“I have something to say to you” (Luke 7:40).
1 Tim 4:12-16; Luke 7:36-50
Luke is called the "Gospel of Women" for its portrayal of Jesus’ regard for women in a culture that was dismissive and male dominant. The author is also noteworthy as a sensitive storyteller with literary skill and empathy. Today’s account of the woman who crashes the party at the house of the Pharisee to show her gratitude to Jesus is a good example. The account is rich in detail and charged with tensions that nuance the depictions of Jesus, his host and the other Pharisees at the private banquet.
The invitation to dine, but the absence of the prescribed kiss, foot bathing and anointing for Jesus, suggests that the dinner is a hostile set-up to interrogate Jesus. His legal and moral laxity by dining with sinners and his generous views about God’s mercy challenged the righteous Pharisees. The evening’s agenda was to debate Jesus’ orthodoxy. The arrival of the woman identified as a public sinner turns the event into a dramatic, teachable moment.
Luke notes the fact that the woman was familiar to Simon and that she knows where he lives and has access to the house. She approaches Jesus, kneels at his feet extending from the couch where he reclines at table. She begins to weep, lets down her hair to wipe the tears falling on his feet, lavishing precious ointment on them. We are left to imagine the reactions of the guests to this extravagance of love shown to Jesus, who now turns his attention to the host: See this unconditional love, Simon, this response to God’s mercy, a generosity of heart you failed to show me as your guest. A simple greeting kiss, water to wash my feet, a drop of oil on my head. Your hardness of heart is exposed by this woman, who pours out her heart in gratitude for God’s forgiveness.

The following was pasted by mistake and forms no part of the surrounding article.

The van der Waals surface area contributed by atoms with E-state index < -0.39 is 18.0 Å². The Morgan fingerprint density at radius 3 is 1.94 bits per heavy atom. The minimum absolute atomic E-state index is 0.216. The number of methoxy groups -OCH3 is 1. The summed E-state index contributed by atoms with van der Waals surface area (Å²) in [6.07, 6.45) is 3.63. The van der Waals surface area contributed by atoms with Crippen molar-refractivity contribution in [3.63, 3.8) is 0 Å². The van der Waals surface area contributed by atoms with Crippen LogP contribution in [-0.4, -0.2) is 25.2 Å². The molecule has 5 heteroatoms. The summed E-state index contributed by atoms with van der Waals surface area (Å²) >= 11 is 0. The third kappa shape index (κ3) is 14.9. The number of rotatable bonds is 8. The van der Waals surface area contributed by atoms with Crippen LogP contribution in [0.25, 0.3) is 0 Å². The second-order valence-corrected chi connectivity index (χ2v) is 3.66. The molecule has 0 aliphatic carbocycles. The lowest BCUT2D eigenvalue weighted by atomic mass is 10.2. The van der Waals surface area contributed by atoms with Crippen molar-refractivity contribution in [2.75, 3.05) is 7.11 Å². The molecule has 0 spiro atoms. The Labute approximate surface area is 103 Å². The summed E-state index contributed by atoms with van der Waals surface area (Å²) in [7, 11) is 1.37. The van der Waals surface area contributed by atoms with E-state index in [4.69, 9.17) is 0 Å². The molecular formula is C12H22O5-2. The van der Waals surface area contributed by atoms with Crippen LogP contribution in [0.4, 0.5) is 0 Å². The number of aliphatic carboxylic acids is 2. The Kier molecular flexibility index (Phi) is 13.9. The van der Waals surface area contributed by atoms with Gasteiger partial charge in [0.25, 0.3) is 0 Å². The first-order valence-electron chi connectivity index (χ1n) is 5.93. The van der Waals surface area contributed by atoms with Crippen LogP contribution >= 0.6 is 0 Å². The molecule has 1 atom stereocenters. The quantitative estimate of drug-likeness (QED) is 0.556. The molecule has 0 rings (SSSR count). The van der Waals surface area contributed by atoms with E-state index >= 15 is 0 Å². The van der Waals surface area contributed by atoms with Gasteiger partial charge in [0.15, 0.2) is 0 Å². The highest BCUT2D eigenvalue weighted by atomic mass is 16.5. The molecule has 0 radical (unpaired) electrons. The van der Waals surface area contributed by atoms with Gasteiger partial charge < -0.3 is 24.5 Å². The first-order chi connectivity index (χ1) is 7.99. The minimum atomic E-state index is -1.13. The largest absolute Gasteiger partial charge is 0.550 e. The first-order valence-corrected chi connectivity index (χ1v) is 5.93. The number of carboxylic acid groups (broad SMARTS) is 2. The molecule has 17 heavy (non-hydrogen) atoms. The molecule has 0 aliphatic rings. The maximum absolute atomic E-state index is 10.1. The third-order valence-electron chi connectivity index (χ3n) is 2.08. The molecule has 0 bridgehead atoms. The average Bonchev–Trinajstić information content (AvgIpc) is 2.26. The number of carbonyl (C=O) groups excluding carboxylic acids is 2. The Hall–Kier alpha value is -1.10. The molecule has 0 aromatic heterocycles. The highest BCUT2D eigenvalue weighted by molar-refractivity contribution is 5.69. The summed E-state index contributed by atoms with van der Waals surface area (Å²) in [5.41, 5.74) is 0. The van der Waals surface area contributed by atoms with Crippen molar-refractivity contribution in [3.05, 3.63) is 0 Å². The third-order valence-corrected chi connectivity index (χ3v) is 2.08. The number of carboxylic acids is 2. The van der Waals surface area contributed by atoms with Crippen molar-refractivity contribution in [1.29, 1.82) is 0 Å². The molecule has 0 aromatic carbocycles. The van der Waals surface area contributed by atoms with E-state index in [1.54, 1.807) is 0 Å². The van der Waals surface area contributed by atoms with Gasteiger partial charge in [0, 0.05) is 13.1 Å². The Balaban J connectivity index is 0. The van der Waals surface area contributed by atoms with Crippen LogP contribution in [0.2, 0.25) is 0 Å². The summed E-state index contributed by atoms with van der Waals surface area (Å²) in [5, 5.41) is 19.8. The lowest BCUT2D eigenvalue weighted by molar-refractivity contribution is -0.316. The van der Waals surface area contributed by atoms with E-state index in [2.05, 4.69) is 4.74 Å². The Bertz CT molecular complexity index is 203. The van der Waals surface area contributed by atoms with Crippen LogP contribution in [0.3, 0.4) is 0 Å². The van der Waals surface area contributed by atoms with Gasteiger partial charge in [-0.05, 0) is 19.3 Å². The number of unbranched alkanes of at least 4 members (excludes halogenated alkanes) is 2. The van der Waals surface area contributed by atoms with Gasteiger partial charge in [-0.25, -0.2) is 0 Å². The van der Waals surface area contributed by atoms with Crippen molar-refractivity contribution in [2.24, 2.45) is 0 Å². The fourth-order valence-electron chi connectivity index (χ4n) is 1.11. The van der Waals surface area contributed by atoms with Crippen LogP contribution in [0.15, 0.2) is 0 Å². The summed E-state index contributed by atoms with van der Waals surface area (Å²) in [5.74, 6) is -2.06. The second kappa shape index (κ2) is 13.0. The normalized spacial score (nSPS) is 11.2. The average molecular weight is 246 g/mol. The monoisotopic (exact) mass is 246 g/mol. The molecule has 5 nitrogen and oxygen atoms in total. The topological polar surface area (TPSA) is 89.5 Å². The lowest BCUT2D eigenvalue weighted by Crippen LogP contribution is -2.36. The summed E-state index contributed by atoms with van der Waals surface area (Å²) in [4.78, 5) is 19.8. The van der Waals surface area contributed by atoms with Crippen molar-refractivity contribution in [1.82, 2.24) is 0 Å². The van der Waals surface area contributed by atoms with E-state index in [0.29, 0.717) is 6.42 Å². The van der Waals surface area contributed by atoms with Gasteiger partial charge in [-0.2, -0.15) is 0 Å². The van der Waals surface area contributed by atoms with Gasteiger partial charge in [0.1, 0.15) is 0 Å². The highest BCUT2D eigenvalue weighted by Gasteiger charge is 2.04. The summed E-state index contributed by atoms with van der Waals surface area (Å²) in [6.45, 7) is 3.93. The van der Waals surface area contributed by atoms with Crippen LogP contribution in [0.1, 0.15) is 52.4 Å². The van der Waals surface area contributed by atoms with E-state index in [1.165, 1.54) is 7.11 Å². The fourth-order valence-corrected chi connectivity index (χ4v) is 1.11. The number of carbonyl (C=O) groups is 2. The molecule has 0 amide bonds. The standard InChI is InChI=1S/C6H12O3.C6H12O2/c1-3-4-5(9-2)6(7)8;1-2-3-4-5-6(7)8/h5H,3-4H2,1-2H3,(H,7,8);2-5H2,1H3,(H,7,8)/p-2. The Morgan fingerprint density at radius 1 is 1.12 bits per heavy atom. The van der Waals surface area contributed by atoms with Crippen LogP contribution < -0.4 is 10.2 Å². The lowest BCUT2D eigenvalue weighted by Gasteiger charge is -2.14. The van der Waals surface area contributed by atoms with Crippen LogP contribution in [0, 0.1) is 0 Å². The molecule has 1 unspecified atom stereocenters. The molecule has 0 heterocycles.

A parable conparing two debtors highlights the message and gives Simon the chance to show he understands. The erotically charged moment passes and turns to shame as the guests disperse, pondering the meanness of spirit that brought them to the meal and the hardness of heart harboring their own sinfulness. Each one secretly longs for the kind of love he has just seen lavished on Jesus. Yet, even after this electrifying lesson, these Pharisees regroup to find fault with Jesus for thinking he can forgive sins. They will get him next time.
We are drawn into this story, its perfumed details and complex emotions, and we are left to ponder our own reluctance to be merciful but our desire to be loved. Jesus exists in the perfect balance that purity of heart creates in all his relationships. Our sins are exposed to judgment but also to his forgiveness. He looks at us with love and says, “Go in peace, your faith has saved you.”